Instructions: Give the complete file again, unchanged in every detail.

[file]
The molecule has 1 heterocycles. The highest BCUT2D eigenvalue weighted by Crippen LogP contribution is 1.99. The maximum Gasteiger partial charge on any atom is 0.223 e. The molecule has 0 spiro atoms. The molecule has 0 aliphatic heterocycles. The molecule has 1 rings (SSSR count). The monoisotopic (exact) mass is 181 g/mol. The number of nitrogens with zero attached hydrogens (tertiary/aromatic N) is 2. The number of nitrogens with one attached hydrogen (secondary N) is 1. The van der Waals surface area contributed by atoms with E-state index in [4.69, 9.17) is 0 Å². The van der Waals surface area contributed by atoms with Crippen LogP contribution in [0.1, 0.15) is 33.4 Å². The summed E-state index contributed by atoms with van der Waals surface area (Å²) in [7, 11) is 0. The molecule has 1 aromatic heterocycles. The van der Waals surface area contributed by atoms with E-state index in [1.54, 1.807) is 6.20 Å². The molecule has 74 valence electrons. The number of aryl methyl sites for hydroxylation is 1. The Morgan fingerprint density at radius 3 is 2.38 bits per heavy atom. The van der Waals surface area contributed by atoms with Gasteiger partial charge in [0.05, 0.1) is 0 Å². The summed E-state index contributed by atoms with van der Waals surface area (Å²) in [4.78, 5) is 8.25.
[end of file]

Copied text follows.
The molecule has 1 heterocycles. The highest BCUT2D eigenvalue weighted by Crippen LogP contribution is 1.99. The maximum Gasteiger partial charge on any atom is 0.223 e. The molecule has 0 spiro atoms. The molecule has 0 aliphatic heterocycles. The molecule has 1 rings (SSSR count). The monoisotopic (exact) mass is 181 g/mol. The number of nitrogens with zero attached hydrogens (tertiary/aromatic N) is 2. The number of nitrogens with one attached hydrogen (secondary N) is 1. The van der Waals surface area contributed by atoms with E-state index in [4.69, 9.17) is 0 Å². The van der Waals surface area contributed by atoms with Crippen LogP contribution in [0.1, 0.15) is 33.4 Å². The summed E-state index contributed by atoms with van der Waals surface area (Å²) in [7, 11) is 0. The molecule has 1 aromatic heterocycles. The van der Waals surface area contributed by atoms with E-state index in [1.54, 1.807) is 6.20 Å². The molecule has 74 valence electrons. The number of aryl methyl sites for hydroxylation is 1. The Morgan fingerprint density at radius 3 is 2.38 bits per heavy atom. The van der Waals surface area contributed by atoms with Gasteiger partial charge in [0.05, 0.1) is 0 Å². The summed E-state index contributed by atoms with van der Waals surface area (Å²) in [4.78, 5) is 8.25.